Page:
The Last Will and Testament of a Lame Duck

Clifford K. Berryman Lame Duck Political Cartoon/tiles/non-collection/1/12-15-lame_duck_berryman_1915_nara.xml Image courtesy of National Archives and Records Administration Cartoonist Clifford Berryman highlights the large number of “lame ducks” who left office at the end of the 63rd Congress (1913–1915).
It’s not a hunting term. Nor is it a cooking experiment gone wrong. It’s a phrase often bandied about after an election: the “lame duck,” or departing politician who returns to office for the remainder of his or her term after the November elections. It can be an awkward position, but one in which at least one woman Member found creative inspiration.

The term “lame duck” is British in origin, used as early as the late 18th-century to describe bankrupt businessmen. The phrase came into usage in the United States to describe defeated politicians as early as the 1830s—replacing a somewhat harsher term, “dead duck”—and now generally encompasses all departing Members. Respecting the travel difficulties to and from Congress’ meeting place in New York, the Continental Congress had set the start date for congressional sessions in the Constitution on March 4—several months after the traditional fall elections. Complaints about long “lame duck sessions,” which took place in the months between the election and the end of the term, led to the ratification of the 20th Amendment on January 23, 1933, which backed the new Congress’ start date up to January 3.

Women in the 71st Congress/tiles/non-collection/1/11-17-WomenMembers71st-hc.xml Collection of the U.S. House of Representatives 
About this object
The women of the 71st Congress (1929–1931) pose on the Capitol steps. From left to right they are: (front row) Pearl Oldfield of Arkansas, Edith Nourse Rogers of Massachusetts, Ruth Baker Pratt of New York, and Ruth Hanna McCormick of Illinois; (back row) Ruth Bryan Owen of Florida, Mary Norton of New Jersey, and Florence Kahn of California.
Just one week after this so-called “Lame Duck Amendment” was ratified, Representative Ruth Bryan Owen of Florida poked fun at her own predicament. Self-described as “the first Bryan who ran for anything and got it” (a glib reference to her father William Jennings Bryan's three failed attempts at winning the presidency), Owen lost the Republican nomination to her eastern Florida seat in June 1932. Her stance on Prohibition—she failed to “turn ‘wet’ fast enough”—had proven unpopular among her constituents. Owen wished to resign rather than remain a lame duck, but Speaker John N. Garner of Texas convinced her to stay on. In the meantime, Owen heeded her constituents—voting in favor of repealing the 18th Amendment—and faced nine months as a lame duck with characteristic good humor. As the 72nd Congress (1931–1933) drew closer to ending, she composed a comic poem, entitled “The Last Will and Testament of a Lame Duck,” and read it before a luncheon at the National Women's Press Club, on January 31, 1933. Her colleague Florence Kahn of California (who would, herself, become a lame duck four years later) read the poem into the Congressional Record later that day:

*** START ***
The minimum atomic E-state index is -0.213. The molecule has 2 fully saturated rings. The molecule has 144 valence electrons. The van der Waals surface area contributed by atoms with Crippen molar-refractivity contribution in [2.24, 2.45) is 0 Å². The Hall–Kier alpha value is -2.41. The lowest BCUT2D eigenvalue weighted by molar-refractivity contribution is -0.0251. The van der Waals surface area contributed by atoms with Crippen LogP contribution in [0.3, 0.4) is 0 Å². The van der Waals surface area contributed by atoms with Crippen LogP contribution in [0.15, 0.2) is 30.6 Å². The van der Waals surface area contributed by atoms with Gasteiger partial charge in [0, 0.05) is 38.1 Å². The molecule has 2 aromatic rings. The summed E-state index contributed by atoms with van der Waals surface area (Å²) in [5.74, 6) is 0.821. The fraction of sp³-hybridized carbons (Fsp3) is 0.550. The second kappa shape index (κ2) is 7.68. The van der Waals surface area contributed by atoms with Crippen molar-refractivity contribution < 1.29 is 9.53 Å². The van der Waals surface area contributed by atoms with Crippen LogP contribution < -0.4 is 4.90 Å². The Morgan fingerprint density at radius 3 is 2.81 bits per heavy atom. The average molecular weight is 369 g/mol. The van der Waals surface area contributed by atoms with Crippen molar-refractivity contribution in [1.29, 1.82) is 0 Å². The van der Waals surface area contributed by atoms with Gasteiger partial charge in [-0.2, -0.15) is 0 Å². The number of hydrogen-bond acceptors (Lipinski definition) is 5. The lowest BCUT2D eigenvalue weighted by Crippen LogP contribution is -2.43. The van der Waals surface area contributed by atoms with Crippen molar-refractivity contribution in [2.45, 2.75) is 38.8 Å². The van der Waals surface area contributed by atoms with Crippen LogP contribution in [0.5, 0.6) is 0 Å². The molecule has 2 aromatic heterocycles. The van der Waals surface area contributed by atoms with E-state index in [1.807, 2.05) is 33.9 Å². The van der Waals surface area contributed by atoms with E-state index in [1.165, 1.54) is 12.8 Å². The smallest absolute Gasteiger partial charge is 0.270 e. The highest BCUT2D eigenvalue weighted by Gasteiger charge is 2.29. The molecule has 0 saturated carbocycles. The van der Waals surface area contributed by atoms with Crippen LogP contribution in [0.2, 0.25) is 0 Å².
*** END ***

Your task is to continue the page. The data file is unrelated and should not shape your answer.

“To Members in the coming session,
We leave what's left of the depression;
With fifty thousand tomes appended
Telling just how it can be ended.
To Congressmen who'll draw our salary,
We leave all gunmen in the gallery;
All communists who march and fight,
And threaten us with dynamite.
Those stalwart ones may have the onus
Of laying hands upon the bonus.
The currency-to them we hand it,
To shrink, contract it, or expand it.
We'll let them exercise their talents,
On making that thar [sic] Budget balance;
And pointing out, with no delaying,
A tax the public won't mind paying.
To make this simple as can be,
We leave to them technocracy.
To them we're leaving the analysis
Of beer producing no paralysis;
To them we leave with stifled sobs,
All persons who are seeking jobs.
Our pangs of exile 'twill assuage
To know we have no patronage.
To you, dear ladies of the press,
We leave unfeign'd thankfulness;
All you have done to give us pleasure,
Are memories we will always treasure,
While we roam that vast expanse
Where lame ducks seek their sustenance.
When happy days are here again,
Please let us know just where and when!”

Owen facetiously bequeathed the next Congress the bustle and tumult on Capitol Hill that she and her colleagues had experienced in the early days of the Great Depression: the passage of the 21st Amendment (ending Prohibition), the passage of the Reconstruction Finance Corporation (RFC), Glass-Steagall, and Revenue Acts—which, respectively, provided businesses secure loans, authorized Federal Reserve banks to use government bonds and securities as collateral for issued notes, and levied the largest peacetime tax percentage increase to date—the Bonus March, and a gunman in the House gallery.

And Owen certainly found her “happy days” outside of Congress’ early Depression commotion: she had a successful career as a diplomat.

Sources: Congressional Record, House, 72nd Cong., 2nd sess. (31 January 1933): 3051; Stephen W. Stathis, Landmark Legislation 1774–2012, 2nd ed. (Los Angeles: Sage Publications, Inc., 2013); The Oxford English Dictionary, s.v. “duck”; Donald C. Bacon, et al., The Encyclopedia of the United States Congress, vol. 3 (New York: Simon & Schuster, 1995); John J. Patrick, et al., The Oxford Essential Guide to the U.S. Government (New York: Berkley Books, 200); Connecticut Herald, June 23, 1829; Ohio State Journal (Columbus), October 22, 1836.

Categories: Institution, Elections